If you are wondering how to choose a backcountry stove that’s right for you, you can always start with a comparison of canister stoves vs. liquid fuel stoves to learn the general options available. But you also might want to consider a stove system, which offers some compelling advantages that transcend both categories.
All stove systems are in fact canister stoves, which means they use a fuel canister that threads directly onto the stove. However, unlike a conventional top-mounted canister stove, a stove system is integrated with a specially designed cooking pot to create a more efficient unit. Certain stove systems offer additional benefits that traditionally could only be achieved by liquid fuel stoves, including better fuel efficiency and superior performance in cold and windy weather and at high altitudes.
Here are 5 reasons why a stove system could become an indispensable piece of your backcountry gear:
1. An integrated system
A stove system’s components are designed to work together as a self-contained unit: The pot is specifically designed to attach to the burner head, the lid often locks onto the top of the pot, and in some cases, an insulated cozy fits snugly around the pot, turning it into a personal eat-and-drink mug. A compact, all-in-one stove system is easy to use, convenient in the field, and just as simple to maintain. Such a system is great for melting snow and preparing simple meals and ideal for solo and minimalist trips.
2. Maximum efficiency
Stove systems may utilize unique burner and heat exchange systems to produce and transfer heat more efficiently than conventional camp stoves. MSR maximizes this efficiency with its patent-pending radiant burner technology, adding radiant light energy to the standard convective heat (i.e. hot air) that stoves with conventional open-flame burners rely on. This radiant energy is transferred from the stove to MSR’s integrated cookware by means of a highly engineered heat exchanger built into the bottom of the pot.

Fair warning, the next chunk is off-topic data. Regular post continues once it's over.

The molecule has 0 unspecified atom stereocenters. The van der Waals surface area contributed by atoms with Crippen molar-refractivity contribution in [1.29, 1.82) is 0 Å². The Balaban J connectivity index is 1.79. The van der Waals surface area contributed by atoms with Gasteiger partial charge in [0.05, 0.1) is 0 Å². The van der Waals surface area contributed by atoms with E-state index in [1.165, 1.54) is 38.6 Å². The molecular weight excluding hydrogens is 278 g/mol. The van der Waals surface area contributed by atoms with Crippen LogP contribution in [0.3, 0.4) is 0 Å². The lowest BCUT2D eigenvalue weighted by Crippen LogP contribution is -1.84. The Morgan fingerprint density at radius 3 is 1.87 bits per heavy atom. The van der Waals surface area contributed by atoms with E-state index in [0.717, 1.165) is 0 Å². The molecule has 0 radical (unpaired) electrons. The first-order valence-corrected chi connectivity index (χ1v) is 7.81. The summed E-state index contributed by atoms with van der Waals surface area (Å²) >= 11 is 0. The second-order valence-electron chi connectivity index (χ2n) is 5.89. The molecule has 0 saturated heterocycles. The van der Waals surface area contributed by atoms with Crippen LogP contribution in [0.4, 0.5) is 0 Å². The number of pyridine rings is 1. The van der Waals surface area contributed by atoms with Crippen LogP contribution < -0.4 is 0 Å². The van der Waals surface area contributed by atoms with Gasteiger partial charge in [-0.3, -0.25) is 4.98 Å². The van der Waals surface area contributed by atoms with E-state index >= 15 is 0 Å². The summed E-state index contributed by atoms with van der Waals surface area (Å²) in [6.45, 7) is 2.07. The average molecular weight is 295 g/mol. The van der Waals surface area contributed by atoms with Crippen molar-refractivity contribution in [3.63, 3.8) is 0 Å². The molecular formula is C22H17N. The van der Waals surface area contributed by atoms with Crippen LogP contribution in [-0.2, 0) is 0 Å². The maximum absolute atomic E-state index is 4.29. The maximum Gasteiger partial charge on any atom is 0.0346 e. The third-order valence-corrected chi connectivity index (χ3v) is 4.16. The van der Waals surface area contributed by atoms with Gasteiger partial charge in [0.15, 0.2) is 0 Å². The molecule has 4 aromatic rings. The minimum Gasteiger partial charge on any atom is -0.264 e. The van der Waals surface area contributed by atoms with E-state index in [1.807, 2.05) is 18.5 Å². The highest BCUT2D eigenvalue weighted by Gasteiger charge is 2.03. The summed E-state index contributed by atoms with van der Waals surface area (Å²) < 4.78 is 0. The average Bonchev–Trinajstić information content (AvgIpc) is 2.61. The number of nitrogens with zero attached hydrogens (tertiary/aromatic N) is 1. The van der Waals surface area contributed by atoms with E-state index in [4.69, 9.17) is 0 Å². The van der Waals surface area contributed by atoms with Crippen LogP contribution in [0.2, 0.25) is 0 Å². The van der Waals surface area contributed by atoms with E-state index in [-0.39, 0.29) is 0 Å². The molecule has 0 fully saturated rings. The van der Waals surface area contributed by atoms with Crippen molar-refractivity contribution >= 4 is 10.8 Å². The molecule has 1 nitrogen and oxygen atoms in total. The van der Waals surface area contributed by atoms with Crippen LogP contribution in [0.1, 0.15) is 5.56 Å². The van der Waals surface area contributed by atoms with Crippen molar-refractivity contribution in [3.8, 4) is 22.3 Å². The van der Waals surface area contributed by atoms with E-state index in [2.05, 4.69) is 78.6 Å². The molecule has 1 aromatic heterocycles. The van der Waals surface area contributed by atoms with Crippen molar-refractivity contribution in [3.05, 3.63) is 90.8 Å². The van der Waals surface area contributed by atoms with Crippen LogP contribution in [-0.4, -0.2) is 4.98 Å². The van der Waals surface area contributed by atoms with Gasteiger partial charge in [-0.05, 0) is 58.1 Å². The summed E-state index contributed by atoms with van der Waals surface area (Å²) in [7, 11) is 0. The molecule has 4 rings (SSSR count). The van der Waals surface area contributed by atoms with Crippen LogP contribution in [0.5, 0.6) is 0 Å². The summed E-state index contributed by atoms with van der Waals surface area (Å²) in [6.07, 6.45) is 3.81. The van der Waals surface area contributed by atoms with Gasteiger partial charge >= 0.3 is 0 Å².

Adding further efficiency, the radiant burner featured in MSR’s Reactor™ Stove Systems (and in the new MSR® WindBurner™ Personal Stove System) is completely enclosed by the pot, making it virtually impervious to outside conditions. This allows the stove to boil water incredibly fast while using fuel very efficiently.
Stove systems are your go-to gear for simplicity and ease of use. Not only can the components be purchased and packed together, but the preparation for use is a streamlined process, with the integrated pot fitting directly on the stove—sometimes even locking into place as in the case of the WindBurner—so you don’t have to waste any time organizing or aligning parts. You can quickly move on to boiling water fast, right when you need it, which can make all the difference after an intense alpine traverse or an all-day thru-hike.
4. Conveniently compact
Stove systems typically feature a nested design in which the stove, fuel canister and, in the case of the WindBurner, folding canister stand and extra full-sized bowl, will fit snugly inside (or on) the pot for optimal packing. The components may be cushioned and protected from jostling by a towel, such as the PackTowl® included with the WindBurner. Additional accessories, such as a specially designed coffee press and hanging kit, also fit neatly into the MSR stove systems.
5. Modular versatility
Many stove systems work with various sizes of cookware and include optional accessories. Whether you require a small pot just for yourself or a large pot for a group expedition, a modular system lets you plan for the particular trip. You can further customize your gear with other available accessories, from hanging kits to secure your stove system on a big-wall climb, or a pack-friendly French press that lets you have your morning caffeine fix.
When you are looking to select a backpacking stove, it pays to research all types of stoves—including stove systems. After considering all the advantages, you may find a stove system to be the perfect setup for you.
- MSR Reactor vs. WindBurner: What’s the Difference?
- A Guide to MSR Backpacking Stoves
- Backpacking Cookware: Making it All Fit in Your Pack
Originally published September 22, 2014.